Has it really been eighteen years since Gen X females crowned Alanis Morissette our queen and pondered, not without disgust, how Dave “Cut It Out” Coulier became the muse for the voice of our generation?
We were in our late-twenties. Of my close friends, only a handful were in relationships. We single girls huddled together through good times and bad. We fed each other’s cats when one of us went out of town. We watched Friends together and argued over who was Rachel, Monica, or Pheobe and we agreed that Chandler was the cute one. We brainstormed the best places to go dancing. We loved the blues. Weekends were usually spent packed in the parking lot at our favorite biker haunt, Whiskey Junction, for live music and crappy tap beer in plastic cups that we collected. (I wince at what it says about my mothering skills as my 7-year-old and her friends drank milk from bar logo beer cups. Some parents serve dinner on heirloom China, young single mothers often do not.)
June 1995 was the first anniversary of my escape from a bad relationship and terrifying drug addled boyfriend. With a year of exhilarating freedom under my belt I felt like anything was possible and everything was looking up. Adventure was around every corner. I was ever so slightly a tiny bit wild.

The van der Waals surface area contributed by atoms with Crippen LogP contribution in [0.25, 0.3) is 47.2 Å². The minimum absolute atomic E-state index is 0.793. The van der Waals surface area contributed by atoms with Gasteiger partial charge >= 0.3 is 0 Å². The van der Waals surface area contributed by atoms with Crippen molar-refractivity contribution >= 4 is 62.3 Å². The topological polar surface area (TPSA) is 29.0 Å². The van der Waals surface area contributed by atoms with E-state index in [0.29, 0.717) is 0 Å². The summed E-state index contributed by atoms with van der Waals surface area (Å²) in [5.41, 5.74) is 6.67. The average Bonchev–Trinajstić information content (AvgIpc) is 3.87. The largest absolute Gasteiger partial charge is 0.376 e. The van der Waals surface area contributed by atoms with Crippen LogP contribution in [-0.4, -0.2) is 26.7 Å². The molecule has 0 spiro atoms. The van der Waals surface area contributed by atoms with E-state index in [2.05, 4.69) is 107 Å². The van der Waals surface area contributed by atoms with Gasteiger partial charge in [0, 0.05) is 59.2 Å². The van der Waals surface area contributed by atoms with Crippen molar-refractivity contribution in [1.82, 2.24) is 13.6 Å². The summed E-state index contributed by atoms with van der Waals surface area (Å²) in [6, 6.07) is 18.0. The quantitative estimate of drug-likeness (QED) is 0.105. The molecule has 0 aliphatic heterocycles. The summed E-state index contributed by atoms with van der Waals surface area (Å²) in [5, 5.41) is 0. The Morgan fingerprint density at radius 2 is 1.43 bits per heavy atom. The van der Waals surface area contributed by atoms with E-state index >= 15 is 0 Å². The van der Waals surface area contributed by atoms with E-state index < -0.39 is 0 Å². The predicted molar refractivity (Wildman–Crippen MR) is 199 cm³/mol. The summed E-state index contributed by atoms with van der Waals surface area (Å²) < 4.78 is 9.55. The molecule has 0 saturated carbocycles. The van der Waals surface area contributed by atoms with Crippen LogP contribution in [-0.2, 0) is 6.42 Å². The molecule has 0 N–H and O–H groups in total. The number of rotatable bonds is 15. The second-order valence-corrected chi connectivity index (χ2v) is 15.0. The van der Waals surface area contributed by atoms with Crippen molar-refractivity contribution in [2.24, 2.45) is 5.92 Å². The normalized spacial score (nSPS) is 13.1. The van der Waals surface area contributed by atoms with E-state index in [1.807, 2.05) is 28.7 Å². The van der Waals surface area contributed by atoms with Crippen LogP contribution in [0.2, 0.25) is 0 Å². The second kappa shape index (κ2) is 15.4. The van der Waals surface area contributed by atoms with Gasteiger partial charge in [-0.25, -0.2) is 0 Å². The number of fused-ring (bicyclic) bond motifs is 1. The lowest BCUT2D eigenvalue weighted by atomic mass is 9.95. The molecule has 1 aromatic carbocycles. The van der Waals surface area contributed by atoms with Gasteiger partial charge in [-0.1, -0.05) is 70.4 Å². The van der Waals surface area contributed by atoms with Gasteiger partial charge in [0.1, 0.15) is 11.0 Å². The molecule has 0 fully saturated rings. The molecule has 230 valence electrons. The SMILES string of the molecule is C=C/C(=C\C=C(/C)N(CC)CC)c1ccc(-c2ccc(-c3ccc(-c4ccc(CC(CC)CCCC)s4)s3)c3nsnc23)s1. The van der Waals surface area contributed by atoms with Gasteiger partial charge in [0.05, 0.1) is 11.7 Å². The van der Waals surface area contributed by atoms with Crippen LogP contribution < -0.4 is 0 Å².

Then the news came that a dear friend of died in a motorcycle accident, too young, too soon.
Most summers have a soundtrack so familiar that when we hear it years later, we taste and smell the past. Grief, too, owns its own mixed tape. That summer took on the desperate angst that Alanis stepped in to provide. Angry self-important lyrics became our lovelorn anthem:
And I’m here to remind you, Of the mess you left when you went away, It’s not fair to deny me, Of the cross I bear that you gave to me.
But underneath the anger was a hopeful hymn: What it all comes down to is that everything’s gonna be fine fine fine. We dabbled in adulthood, slowly realizing that even our older siblings didn’t know everything, and somehow most of us survived the mistakes everyone makes in their twenties.
June has come and nearly gone again. I still listen to Alanis, especially on warm days in early summer. Besides my age and relationship status not a whole lot has changed. I still love the blues and watch Friends reruns when I can. I am still available to feed my girlfriends’ cats when they are out of town on a weekend jaunt (Although these days it is my now-grown daughter whose cats need tending. See obligatory photos.). I am still every so slightly wild.
Alanis pulls me back to the freedom, adventure, and sorrow of youth, especially when summer is new I am not ready to move forward. Our Gen X scribe summed it up all those years ago, and it still rings true for me: And what it all comes down to is that I haven’t got it all figured out just yet. Ask me if I feel differently next June.